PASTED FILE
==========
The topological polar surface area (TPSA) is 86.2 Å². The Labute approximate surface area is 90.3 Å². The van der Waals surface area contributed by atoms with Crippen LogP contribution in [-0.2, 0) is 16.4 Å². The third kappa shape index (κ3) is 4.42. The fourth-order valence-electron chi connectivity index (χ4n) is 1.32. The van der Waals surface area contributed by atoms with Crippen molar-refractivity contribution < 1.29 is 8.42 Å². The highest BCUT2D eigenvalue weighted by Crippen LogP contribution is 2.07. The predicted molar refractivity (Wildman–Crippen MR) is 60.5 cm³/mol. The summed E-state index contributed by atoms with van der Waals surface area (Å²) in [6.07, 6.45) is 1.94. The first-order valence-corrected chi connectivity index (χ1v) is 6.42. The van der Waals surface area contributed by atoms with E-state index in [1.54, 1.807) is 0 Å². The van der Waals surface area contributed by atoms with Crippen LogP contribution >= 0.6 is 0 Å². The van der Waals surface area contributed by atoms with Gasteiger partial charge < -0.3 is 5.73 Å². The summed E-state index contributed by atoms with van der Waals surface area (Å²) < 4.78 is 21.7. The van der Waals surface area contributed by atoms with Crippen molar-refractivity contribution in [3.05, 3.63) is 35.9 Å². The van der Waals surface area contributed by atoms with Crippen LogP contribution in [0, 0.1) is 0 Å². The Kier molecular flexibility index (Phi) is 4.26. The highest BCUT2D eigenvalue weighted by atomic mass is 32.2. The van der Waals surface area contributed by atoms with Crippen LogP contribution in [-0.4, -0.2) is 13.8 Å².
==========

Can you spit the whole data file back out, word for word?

The topological polar surface area (TPSA) is 86.2 Å². The Labute approximate surface area is 90.3 Å². The van der Waals surface area contributed by atoms with Crippen LogP contribution in [-0.2, 0) is 16.4 Å². The third kappa shape index (κ3) is 4.42. The fourth-order valence-electron chi connectivity index (χ4n) is 1.32. The van der Waals surface area contributed by atoms with Crippen molar-refractivity contribution < 1.29 is 8.42 Å². The highest BCUT2D eigenvalue weighted by Crippen LogP contribution is 2.07. The predicted molar refractivity (Wildman–Crippen MR) is 60.5 cm³/mol. The summed E-state index contributed by atoms with van der Waals surface area (Å²) in [6.07, 6.45) is 1.94. The first-order valence-corrected chi connectivity index (χ1v) is 6.42. The van der Waals surface area contributed by atoms with E-state index in [1.54, 1.807) is 0 Å². The van der Waals surface area contributed by atoms with Crippen LogP contribution >= 0.6 is 0 Å². The van der Waals surface area contributed by atoms with Gasteiger partial charge < -0.3 is 5.73 Å². The summed E-state index contributed by atoms with van der Waals surface area (Å²) < 4.78 is 21.7. The van der Waals surface area contributed by atoms with Crippen molar-refractivity contribution in [3.05, 3.63) is 35.9 Å². The van der Waals surface area contributed by atoms with Crippen LogP contribution in [0, 0.1) is 0 Å². The Kier molecular flexibility index (Phi) is 4.26. The highest BCUT2D eigenvalue weighted by atomic mass is 32.2. The van der Waals surface area contributed by atoms with Crippen LogP contribution in [-0.4, -0.2) is 13.8 Å².